When you first transplant, you'll lose the leaves that are already there unless you cut them - I usually cut off the leaves and leave the petiols when I transplant taro so that more energy is available to the corm to produce new roots. Then it takes a couple of weeks or so before new growth appears. Additionally, in our zone, now's about the time that taro starts waking up. Mine are yawning and putting out their first new sets of leaves for the season. :)
Varieties like Bun Long are unsuitable for wetland style - so if you know your variety, hit up Google or post it here and see if you can find out it's suitability for wetland growing.
If you're unsure about the variety, I would experiment with a spare keiki and grow backups in the upland style. Make sure when you plant in water to keep the water depth so that the leaves and a portion of stem is above the water. It's one of the few plants that breath thru the leaves and stems rather than the roots. If it's a small keiki, plant it in mud then flood it gradually as it grows. When it's mature, 6" up to a foot of water should be fine, depending on the size of the taro.
Those Azores taros I sent you are not grown in water. They like moist soil but not sitting in water. I dig a ditch about 12 to 18 inches deep and then back fill with about 4 inches of loose soil. I plant the starts in the loose soil and fertilize lightly. Very light on the N at this point, mostly P & K. I use drip irrigation, "T-tape" and as they begin to leaf out (a couple of new leaves) I briefly move over the drip lines and I back fill with a few more inches of soil (with some organic matter and any pulled weeds)and fertilize again boosting the N %. I continue this process of back filling and fertilizing lightly each time up to the last few times I backfill. Eventually I begin hilling soil up around the plants. Depending on the variety you can grow some massive corms this way. You could try this method in your buckets by planting the corms near the bottom and slowly fertilizing and backfilling as the plants get larger. Remember taro corms grow from the bottom up, the corm section you plant does not increase in size, just the new corm forming above it. So as the leaves get larger so does the corm.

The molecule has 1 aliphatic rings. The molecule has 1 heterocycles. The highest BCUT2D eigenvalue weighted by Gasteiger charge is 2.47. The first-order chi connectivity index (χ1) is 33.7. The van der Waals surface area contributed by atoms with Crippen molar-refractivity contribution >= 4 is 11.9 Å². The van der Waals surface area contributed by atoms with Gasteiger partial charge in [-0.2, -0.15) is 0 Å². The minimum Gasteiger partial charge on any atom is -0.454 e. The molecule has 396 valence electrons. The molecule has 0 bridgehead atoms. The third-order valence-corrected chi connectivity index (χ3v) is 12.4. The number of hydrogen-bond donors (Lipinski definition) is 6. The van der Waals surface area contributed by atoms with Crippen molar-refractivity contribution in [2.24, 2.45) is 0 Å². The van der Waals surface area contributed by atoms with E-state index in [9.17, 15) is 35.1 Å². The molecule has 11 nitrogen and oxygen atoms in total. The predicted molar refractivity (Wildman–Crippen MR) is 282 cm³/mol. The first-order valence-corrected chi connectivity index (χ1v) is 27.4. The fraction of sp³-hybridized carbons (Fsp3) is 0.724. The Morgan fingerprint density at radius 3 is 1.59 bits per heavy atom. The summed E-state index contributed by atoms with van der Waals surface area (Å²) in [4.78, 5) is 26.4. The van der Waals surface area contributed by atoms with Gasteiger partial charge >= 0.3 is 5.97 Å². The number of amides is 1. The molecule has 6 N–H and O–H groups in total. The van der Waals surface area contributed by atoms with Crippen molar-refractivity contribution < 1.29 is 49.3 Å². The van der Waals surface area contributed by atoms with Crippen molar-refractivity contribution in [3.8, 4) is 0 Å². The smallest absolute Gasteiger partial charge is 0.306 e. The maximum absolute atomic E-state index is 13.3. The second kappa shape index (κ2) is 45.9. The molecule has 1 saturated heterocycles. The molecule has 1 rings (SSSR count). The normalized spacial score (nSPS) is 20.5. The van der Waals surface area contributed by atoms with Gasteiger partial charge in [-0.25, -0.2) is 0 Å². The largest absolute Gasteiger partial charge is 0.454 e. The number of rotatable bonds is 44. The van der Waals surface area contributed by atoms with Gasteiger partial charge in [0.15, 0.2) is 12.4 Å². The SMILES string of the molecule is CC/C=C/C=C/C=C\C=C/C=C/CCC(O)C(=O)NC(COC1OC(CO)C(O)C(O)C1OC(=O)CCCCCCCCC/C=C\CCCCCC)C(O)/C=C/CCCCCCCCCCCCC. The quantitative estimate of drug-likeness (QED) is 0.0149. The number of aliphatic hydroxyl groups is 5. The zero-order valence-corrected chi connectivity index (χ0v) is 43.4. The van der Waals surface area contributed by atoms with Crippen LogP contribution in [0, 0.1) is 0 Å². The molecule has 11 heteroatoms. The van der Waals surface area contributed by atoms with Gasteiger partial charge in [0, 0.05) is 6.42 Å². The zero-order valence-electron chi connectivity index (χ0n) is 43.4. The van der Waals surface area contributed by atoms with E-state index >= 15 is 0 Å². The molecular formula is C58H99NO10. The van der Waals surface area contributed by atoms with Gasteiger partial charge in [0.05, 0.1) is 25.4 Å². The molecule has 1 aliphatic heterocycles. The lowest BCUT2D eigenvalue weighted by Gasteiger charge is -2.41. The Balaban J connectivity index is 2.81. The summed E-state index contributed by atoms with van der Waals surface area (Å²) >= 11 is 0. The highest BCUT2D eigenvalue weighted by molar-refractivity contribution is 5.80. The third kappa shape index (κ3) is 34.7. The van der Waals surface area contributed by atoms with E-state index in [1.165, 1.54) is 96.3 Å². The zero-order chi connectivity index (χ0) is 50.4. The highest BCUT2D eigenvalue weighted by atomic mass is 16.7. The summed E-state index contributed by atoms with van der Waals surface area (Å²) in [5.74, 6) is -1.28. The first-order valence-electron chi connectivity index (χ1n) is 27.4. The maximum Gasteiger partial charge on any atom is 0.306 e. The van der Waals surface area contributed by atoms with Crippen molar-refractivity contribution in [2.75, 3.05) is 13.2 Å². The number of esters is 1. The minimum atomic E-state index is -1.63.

If you are starting with cuttings from the top of corms i.e. a leaf or two with a half inch or so of corm attached,(by the way you can do this with the corms I sent you once they have a leaf or two) when you clean the corm you can see where the new offshoot buds are forming. They are spaced irregularily around the corm and even begin forming under the petiole. Take a sharp blade and slice those little buds off. With a little effort you can reduce the number of offshoots per plant to near zero thus concentrating all the plants energy into one large corm. Of course you only want to do this if you don't need more young plants.
i want to start growing taro for poi and found out that Piialii is the best for poi. could anyone help me with finding corm for planting? thank you